top of page
  • C4PMC

Manchester University and the Mountain Hare Madness

Mountain hares are delightful animals. They are our only native Lagomorph. The others, brown hares and rabbits are both introduced species. The brown hare arrived in pre-Roman times courtesy of the Celtic Tribes, and the rabbit was brought over by the Normans. Both are that dreaded thing, non-native invasive species (NNIS).

Indeed it seems likely that the brown hare had an effect on mountain hares not dissimilar to the impact of grey squirrels on reds, out competing them everywhere that the brown hares could thrive and eventually leaving them only the cold and unthrifty mountain tops.

As NNIS you would expect the conservation mafia to be keen on their removal but you would be wrong. The rabbit is promoted as a environmental engineer, a mini terrestrial beaver, keeping the sward short for the benefit of many interesting species and providing a ready food source for the beloved predators in general and the sacred raptors in particular. Brown hares, (or the idea of brown hares, as most people only see them on TV) are so loved by the general public that they are treated as honorary natives.

Until relatively recently mainstream conservationists showed little interest in mountain hares. The Scottish population, tellingly, did better on grouse moors than on nature reserves or abandoned moorland, what is now called 'wildland' and no one wanted to draw attention to that awkward fact.

Although rarely publicised, the relic English population in the Peak District not only did better on grouse moors but had actually been reintroduced by the moor owners some 150 years ago.

All this changed with a campaign in Scotland based on a claim that mountain hares had declined by 99% because they were being mass culled by evil grouse shooters. The people accused of this lagomorphicide were not just shocked, they were dumbfounded.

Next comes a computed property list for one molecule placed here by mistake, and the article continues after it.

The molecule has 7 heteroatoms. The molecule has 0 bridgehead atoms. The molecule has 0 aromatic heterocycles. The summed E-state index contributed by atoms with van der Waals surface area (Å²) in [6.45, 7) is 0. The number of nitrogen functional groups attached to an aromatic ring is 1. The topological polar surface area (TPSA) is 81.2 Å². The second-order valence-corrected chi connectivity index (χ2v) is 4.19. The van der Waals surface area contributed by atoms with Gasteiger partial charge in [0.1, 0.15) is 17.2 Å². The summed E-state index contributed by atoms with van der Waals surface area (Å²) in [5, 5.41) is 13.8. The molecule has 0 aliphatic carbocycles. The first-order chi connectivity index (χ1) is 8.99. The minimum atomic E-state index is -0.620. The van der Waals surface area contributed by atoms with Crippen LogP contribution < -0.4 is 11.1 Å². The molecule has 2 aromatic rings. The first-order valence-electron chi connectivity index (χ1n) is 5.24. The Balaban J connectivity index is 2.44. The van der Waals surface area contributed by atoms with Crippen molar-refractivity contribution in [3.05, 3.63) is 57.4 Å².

You only had to walk on a grouse moor to see that this was utter nonsense. You only had to read the research to see that there were far more hares on a well managed moor than on an unmanaged one, up to 30 times more. You only had to think for a moment, and ask yourself, is it likely that there will be less hares where the habitat is managed in a way that suits them and the things that eat them are controlled, and more where the habitat is allowed to become unsuitable and there are loads of common predators eating them and their babies?

Unfortunately, the RSPB and its more aggressive allies, were right to assume that many politicians don't look, read or think. The mountain hare was protected before anyone had a chance to insist that the counting technique developed by the government's own agency could be applied across the board, to see who was telling the truth.

Bizarrely many of the maligned shooting estates are now happily using the counting technique, which involves walking quietly along transects of suitable habitat at night with a powerful torch counting the hares you see. We don't know if the nature reserves are using it, but if they are they appear strangely quiet about any results.

This has caused a change in the attitude of the conservation industry to the Peak District mountain hares. In the face of logic, reason and observed reality, they claimed that grouse moor managers, that's the people whose predecessors re-introduced mountain hares and whose efforts have kept them in existence, are exterminating them. This is sort of crazy, but in conservation crazy works far too often. Obviously, not in the boring business of conserving species, but in far more important areas of fundraising and political lobbying, crazy is often a route to success.

As a result the gamekeepers - that's the people who put out wildfires, find lost dogs, pick up litter, pull off-roaders out of bogs where they have no right to be, redirect the lost, report egg collectors and fly-tippers to the police, and still find time for essential habitat management and legal predator control - decided to not get caught twice.